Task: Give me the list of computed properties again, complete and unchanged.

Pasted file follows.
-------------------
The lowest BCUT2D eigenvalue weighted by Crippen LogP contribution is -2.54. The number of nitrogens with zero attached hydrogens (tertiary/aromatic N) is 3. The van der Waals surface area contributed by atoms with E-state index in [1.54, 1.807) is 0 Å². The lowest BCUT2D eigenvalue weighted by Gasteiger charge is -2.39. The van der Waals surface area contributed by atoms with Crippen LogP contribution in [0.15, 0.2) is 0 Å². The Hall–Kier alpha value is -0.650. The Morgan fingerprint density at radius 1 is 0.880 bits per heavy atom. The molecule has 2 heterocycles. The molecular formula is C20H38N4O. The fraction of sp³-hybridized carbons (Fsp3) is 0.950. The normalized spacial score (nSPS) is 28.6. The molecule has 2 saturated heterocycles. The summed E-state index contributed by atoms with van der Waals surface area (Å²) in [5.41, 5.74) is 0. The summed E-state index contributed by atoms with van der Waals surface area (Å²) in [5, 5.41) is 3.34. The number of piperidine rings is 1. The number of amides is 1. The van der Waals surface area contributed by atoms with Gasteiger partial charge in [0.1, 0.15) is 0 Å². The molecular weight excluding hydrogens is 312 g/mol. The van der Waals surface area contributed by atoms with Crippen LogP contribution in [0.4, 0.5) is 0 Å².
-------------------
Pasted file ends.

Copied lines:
The lowest BCUT2D eigenvalue weighted by Crippen LogP contribution is -2.54. The number of nitrogens with zero attached hydrogens (tertiary/aromatic N) is 3. The van der Waals surface area contributed by atoms with E-state index in [1.54, 1.807) is 0 Å². The lowest BCUT2D eigenvalue weighted by Gasteiger charge is -2.39. The van der Waals surface area contributed by atoms with Crippen LogP contribution in [0.15, 0.2) is 0 Å². The Hall–Kier alpha value is -0.650. The Morgan fingerprint density at radius 1 is 0.880 bits per heavy atom. The molecule has 2 heterocycles. The molecular formula is C20H38N4O. The fraction of sp³-hybridized carbons (Fsp3) is 0.950. The normalized spacial score (nSPS) is 28.6. The molecule has 2 saturated heterocycles. The summed E-state index contributed by atoms with van der Waals surface area (Å²) in [5.41, 5.74) is 0. The summed E-state index contributed by atoms with van der Waals surface area (Å²) in [5, 5.41) is 3.34. The number of piperidine rings is 1. The number of amides is 1. The van der Waals surface area contributed by atoms with Gasteiger partial charge in [0.1, 0.15) is 0 Å². The molecular weight excluding hydrogens is 312 g/mol. The van der Waals surface area contributed by atoms with Crippen LogP contribution in [0.4, 0.5) is 0 Å².